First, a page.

The Return of Soviet Price Controls


Photo from the Digital Journalist

As we get closer and closer to the $100 barrel of oil, dutch disease is beginning to dispense havoc upon the Russian economy, driving inflation and causing prices of basic food staples to skyrocket. Today Eugene Rumer of the Institute for National Strategic Studies of the National Defense University had a rather pessimistic opinion article in today’s IHT, arguing that the huge influx of petrodollars has failed to “prime the pump” for the economy to diversify. The issue of food prices has been building for some time now in Russia, with frequent expressions of concern from officials. With a shaky series of elections coming up, the government is eager to institute temporary measures to freeze these prices, despite the long-term futility of such controls. We hope to invite an economist to this blog later in the week to comment on how Russia’s monetary policy is looking to combat inflation. From the FT: “Russia to control food prices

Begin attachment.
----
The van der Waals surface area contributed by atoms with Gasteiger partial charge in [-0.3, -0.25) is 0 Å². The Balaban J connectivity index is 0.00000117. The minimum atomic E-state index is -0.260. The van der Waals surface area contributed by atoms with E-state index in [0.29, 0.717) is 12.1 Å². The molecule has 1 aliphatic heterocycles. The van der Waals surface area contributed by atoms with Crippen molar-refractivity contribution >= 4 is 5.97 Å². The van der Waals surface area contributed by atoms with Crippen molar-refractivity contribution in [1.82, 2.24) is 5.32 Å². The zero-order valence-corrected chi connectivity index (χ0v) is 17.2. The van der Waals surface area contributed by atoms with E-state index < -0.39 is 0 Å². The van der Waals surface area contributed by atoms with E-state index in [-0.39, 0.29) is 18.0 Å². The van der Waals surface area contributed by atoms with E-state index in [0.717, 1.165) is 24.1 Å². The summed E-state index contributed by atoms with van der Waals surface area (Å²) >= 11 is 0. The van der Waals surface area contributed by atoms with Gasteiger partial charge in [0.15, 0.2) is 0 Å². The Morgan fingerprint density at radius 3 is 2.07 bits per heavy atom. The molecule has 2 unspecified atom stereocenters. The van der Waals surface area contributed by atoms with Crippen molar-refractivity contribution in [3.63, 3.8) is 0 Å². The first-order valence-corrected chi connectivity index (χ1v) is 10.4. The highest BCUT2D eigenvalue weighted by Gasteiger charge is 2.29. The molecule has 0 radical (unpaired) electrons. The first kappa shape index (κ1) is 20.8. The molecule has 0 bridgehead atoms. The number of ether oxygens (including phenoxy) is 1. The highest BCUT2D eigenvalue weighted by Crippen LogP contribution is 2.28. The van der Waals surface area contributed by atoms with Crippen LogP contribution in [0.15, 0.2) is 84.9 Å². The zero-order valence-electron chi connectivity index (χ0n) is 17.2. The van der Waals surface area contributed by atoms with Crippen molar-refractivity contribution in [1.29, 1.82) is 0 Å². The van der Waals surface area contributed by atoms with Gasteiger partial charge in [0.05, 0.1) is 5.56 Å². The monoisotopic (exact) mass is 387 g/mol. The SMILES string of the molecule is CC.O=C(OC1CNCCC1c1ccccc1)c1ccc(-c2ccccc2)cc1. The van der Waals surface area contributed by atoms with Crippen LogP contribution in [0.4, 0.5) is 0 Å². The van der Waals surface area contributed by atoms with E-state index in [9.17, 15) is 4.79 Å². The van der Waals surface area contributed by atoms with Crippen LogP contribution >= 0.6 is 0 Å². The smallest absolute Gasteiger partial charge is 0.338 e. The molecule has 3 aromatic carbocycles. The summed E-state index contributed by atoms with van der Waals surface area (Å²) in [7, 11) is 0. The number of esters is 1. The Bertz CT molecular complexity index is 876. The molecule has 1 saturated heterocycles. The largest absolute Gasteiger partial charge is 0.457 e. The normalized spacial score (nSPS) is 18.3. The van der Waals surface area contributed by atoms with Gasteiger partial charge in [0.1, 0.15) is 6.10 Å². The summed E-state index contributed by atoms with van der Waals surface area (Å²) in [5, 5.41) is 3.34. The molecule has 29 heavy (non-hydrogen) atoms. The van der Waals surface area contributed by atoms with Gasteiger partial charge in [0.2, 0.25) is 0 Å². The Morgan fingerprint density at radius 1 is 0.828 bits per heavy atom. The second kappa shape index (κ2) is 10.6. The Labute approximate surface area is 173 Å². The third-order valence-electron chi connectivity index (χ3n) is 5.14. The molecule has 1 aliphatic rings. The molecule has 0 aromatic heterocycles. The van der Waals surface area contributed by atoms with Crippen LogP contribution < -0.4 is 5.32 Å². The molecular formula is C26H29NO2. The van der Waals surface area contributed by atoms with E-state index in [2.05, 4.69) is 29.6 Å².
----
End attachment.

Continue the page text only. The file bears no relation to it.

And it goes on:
Russia is introducing Soviet-style price controls on some basic foods in an effort to prevent spiralling prices from denting the Putin administration’s popularity ahead of parliamentary polls in December. The country’s biggest food retailers and producers have reached an agreement, expected to be signed with the Russian government on Wednesday, to freeze prices at October 15 levels on selected types of bread, cheese, milk, eggs and vegetable oil until the end of the year. … Russia’s agriculture ministry said the food pricing arrangement was voluntary. But industry insiders said they had come under heavy pressure. “We were told in no uncertain terms that we have to freeze prices on certain products,” said one Russian food industry executive, who asked not to be named. “Everybody understands what the government is doing. It is part of their election campaign.” Russian food prices rose steeply in September, with vegetable oil up 13.5 per cent, butter up 9.4 per cent and milk 7.2 per cent, thanks to global agricultural price increases. Given a big low-income population and meagre pensions, the price rises are among the few factors capable of deflating President Vladimir Putin’s 80 per cent-plus approval ratings. … But, as Izvestia newspaper commented, Moscow has “found its solution in the past”, with price freezes harking back to Soviet times. “The reaction of the Russian authorities to the recent inflation spike has been even more predictable than the price surge that triggered it,” Dresdner Kleinwort said in a note to investors. Industry insiders said price freezes might restrain headline inflation but would not reduce the overall rate.